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Ocean observatory audio streams: navies nix bits of data that scientists savor

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For several years, AEI has been excited about the ever-expanding networks of ocean observatories coming online around the world.  A recent article on LiveScience detailed some of the benefits of the arrays of research stations deployed offshore by Ocean Network Canada, which collect all manner of data: physical, chemical, biological, geological, and acoustic.  Their two networks, the offshore NEPTUNE (left below) and the near-shore VENUS (right below), consist of permanent installations on the floor (“nodes,” shown as orange squares below) as well as mobile moored sensors that may take measurements higher in the water column (yellow dots). A similar US network, dubbed Regional Scale Nodes, is being planned off the coast of Washington and Oregon.

NEPTUNE VENUS

While the observatories are enabling in-depth study of complex process in ways not previously possible (click that link for a glimpse of the amazing topics being explored…yes, do it!), the audio feeds coming from some of the nodes hold special excitement for many researchers. “If you want to study what’s going on in the ocean, the best tool by far is sound,” said Tom Dakin, an acoustic specialist at ONC’s sensors technology development office.”There are all kinds of sounds being made in the ocean, and they all have a telltale signature. . . . If you start putting in a bunch of external man-made noise, [whales] are going to have a hard time communicating,” Dakin said. It’s like trying to have a conversation with somebody at a rock concert — you have to shout, you can’t hold a conversation for very long and you wouldn’t be able to detect different inflections that you would normally be able to hear.  He has been diving when a big ship has gone by, and “it feels like somebody’s whacking you in the chest with a two-by-four,” he said.

navy listeningBut while scientists are keen to hear what the new undersea recordings have to tell us, the US and Canadian Navies are far less enthusiastic.  They’re concerned that the audio feeds, which are freely available to scientists and the public as downloads and via live online feeds, will reveal sensitive information about submarine and ship movements, navy training activities, and even the sound signatures of individual vessels. The two navies have arranged with researchers to have an audio bypass switch that allows them to divert the audio streams into a secured military computer—sitting in a locked cage at the research facility where the data comes ashore—at times when their ships are nearby (and also at some random other times, so that their diversions don’t give away any secrets on their own!).  This article from The Atlantic dug into the way this system works, along with a quick look at naval concerns about sound from as far back as 1918.  The data diversions from Ocean Networks Canada’s system (often triggered by the US Navy) occur several times a month and last from hours to days. As noted by The Atlantic:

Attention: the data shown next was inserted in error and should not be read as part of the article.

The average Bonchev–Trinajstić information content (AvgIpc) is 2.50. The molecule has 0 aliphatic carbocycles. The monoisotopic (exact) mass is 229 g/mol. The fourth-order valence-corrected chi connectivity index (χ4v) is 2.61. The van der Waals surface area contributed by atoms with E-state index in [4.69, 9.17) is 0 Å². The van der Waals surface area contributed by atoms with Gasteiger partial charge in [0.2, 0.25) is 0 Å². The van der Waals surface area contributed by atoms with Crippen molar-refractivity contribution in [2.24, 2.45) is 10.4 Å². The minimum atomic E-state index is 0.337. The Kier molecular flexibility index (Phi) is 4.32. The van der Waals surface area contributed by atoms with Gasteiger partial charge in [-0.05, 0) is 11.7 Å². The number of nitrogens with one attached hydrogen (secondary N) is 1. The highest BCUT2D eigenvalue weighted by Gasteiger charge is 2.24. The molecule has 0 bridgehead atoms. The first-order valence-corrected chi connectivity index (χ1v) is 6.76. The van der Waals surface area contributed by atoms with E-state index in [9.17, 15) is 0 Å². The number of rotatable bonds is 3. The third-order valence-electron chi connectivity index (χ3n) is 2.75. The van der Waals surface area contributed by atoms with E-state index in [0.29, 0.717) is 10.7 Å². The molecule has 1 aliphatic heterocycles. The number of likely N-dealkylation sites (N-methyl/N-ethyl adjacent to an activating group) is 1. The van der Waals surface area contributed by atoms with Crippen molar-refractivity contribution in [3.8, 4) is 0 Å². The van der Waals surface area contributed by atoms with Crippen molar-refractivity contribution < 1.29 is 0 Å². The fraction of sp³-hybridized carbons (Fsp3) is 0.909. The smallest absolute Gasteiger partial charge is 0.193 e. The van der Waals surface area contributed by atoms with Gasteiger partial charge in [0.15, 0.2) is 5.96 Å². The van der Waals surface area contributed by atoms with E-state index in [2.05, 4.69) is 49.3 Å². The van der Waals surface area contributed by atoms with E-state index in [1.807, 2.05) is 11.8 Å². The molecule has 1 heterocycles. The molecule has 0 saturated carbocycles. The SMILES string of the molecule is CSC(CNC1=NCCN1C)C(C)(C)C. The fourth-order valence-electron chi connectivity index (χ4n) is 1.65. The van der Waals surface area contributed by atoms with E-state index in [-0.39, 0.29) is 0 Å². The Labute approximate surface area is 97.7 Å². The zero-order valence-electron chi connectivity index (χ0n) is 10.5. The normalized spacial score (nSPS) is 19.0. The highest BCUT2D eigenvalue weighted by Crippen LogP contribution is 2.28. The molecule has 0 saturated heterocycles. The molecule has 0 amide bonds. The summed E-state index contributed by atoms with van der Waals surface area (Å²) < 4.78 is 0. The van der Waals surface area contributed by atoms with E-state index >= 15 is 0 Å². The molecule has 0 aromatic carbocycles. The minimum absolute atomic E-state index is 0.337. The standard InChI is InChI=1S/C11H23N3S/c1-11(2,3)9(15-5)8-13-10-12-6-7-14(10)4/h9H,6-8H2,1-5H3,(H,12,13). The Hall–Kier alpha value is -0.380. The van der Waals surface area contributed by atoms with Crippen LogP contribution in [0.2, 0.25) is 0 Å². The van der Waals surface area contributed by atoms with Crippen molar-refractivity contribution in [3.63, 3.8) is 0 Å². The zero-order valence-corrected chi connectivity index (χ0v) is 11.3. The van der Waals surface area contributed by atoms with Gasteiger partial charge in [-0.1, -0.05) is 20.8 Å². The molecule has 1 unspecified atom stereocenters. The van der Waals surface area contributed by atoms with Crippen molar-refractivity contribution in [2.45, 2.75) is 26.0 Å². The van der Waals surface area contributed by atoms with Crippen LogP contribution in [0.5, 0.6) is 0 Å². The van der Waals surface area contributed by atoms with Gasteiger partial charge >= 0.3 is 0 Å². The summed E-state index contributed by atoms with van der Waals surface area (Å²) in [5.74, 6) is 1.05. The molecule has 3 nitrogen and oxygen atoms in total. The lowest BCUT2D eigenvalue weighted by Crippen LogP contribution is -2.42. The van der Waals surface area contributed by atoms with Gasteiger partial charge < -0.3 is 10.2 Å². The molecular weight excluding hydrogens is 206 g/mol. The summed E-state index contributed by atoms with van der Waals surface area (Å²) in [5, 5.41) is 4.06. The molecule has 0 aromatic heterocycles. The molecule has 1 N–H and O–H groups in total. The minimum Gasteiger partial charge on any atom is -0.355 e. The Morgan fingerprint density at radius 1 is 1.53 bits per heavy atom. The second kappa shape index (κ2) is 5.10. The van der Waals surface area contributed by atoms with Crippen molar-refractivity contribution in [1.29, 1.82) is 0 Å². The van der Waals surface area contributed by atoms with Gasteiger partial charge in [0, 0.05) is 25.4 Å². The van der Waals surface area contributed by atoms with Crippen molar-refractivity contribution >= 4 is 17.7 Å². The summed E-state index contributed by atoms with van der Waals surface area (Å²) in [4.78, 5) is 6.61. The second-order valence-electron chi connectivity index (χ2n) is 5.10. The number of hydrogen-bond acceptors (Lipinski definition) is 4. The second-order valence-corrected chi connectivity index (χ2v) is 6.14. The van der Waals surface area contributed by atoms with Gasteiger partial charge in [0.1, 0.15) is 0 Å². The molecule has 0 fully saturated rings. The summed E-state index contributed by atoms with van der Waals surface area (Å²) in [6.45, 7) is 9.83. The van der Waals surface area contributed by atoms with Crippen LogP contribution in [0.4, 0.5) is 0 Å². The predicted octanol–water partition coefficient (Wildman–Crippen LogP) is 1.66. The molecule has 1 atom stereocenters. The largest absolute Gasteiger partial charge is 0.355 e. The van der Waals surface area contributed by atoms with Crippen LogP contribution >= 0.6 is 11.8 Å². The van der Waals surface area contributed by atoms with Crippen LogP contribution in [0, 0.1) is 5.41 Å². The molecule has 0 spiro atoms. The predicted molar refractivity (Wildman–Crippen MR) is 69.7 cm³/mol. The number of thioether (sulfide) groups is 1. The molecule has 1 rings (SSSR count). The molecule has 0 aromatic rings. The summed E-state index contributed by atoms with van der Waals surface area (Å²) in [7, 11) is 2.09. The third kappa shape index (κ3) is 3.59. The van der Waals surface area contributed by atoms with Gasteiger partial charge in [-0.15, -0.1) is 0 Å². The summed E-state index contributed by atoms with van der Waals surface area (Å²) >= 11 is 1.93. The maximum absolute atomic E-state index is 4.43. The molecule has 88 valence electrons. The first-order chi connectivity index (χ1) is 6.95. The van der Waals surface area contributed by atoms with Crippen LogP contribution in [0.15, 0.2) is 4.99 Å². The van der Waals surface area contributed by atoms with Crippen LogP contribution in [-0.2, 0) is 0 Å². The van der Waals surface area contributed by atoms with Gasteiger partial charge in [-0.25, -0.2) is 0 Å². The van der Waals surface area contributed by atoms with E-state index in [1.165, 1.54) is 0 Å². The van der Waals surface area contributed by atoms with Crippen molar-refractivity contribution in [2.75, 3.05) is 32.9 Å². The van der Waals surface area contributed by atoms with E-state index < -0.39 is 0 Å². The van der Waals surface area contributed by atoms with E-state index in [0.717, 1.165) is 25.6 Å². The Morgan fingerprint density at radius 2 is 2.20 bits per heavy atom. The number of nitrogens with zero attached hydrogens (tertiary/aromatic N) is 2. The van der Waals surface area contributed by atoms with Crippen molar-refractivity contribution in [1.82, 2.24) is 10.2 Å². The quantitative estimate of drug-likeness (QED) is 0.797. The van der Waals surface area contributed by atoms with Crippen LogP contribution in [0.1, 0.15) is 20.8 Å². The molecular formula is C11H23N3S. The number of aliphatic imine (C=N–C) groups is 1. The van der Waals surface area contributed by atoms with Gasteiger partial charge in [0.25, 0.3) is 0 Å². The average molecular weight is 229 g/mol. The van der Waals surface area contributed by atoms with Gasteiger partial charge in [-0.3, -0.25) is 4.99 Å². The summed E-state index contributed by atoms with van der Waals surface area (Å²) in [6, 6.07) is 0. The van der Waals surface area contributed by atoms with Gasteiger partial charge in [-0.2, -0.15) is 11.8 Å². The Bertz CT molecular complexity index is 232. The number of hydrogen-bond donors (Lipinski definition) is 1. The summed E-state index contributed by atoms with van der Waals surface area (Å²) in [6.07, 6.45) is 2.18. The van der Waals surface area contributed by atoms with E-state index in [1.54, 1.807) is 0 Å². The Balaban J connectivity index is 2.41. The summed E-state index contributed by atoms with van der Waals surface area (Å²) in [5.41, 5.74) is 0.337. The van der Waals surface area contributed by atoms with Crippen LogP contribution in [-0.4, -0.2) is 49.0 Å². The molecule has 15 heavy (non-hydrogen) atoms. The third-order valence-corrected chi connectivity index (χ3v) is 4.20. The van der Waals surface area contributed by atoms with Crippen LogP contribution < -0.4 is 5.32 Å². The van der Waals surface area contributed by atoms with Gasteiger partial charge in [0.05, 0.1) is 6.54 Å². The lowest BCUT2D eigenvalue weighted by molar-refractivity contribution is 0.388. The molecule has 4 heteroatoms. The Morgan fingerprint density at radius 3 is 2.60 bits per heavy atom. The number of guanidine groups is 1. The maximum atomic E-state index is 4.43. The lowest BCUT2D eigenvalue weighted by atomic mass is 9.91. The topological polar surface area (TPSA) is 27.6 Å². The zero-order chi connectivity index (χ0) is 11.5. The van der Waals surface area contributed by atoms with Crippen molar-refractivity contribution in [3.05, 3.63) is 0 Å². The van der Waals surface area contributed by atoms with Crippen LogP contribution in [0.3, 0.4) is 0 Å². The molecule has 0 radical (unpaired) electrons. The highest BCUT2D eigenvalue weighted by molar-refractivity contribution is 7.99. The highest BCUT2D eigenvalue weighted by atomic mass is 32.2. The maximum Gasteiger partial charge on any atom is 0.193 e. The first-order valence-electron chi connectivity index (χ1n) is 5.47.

While the Canadian military has yet to return a request for comment, the U.S. Navy reminds me that naval ship movements are classified information, and the fact that those movements might potentially be broadcast on the internet is obviously of concern. “The value of having a cabled system is that it releases data live to the internet,” says U.S. Navy oceanographer Wayne Estabrooks. “But there are some times where we want to protect information, so we have to do diversions.”

“There’s a long tradition of the ocean being the exclusive domain of the militaries and the fishing community, and we’re more or less interlopers in this world,” says [Kim] Juniper, the microbiologist who showed me the photo of the computer in the cage. “The world is changing. . . It’s going to come to a point in the future where this is no longer going to be feasible for the navies to put resources into sorting all this data,” he later says. The hydrophones alone generate 200 gigabytes of raw data each day, and there are other, similar networks of Internet-connected sensors that already exist, or are soon to come online.

Dakin notes, though, that only 4% of the data is lost, and is returned to the science pipeline, often immediately and nearly always within a week.  The military filters out their ship noise, but leaves the rest of the data intact (at least, whatever data is not also in the frequency range of the navy ships or other sensitive sonic activities). “At end of the day, we hardly miss any data at all,” he says.  You can listen to live streams of ONC acoustic data here, and, since that’s rarely very exciting, to a collection of highlights of images and sounds here.

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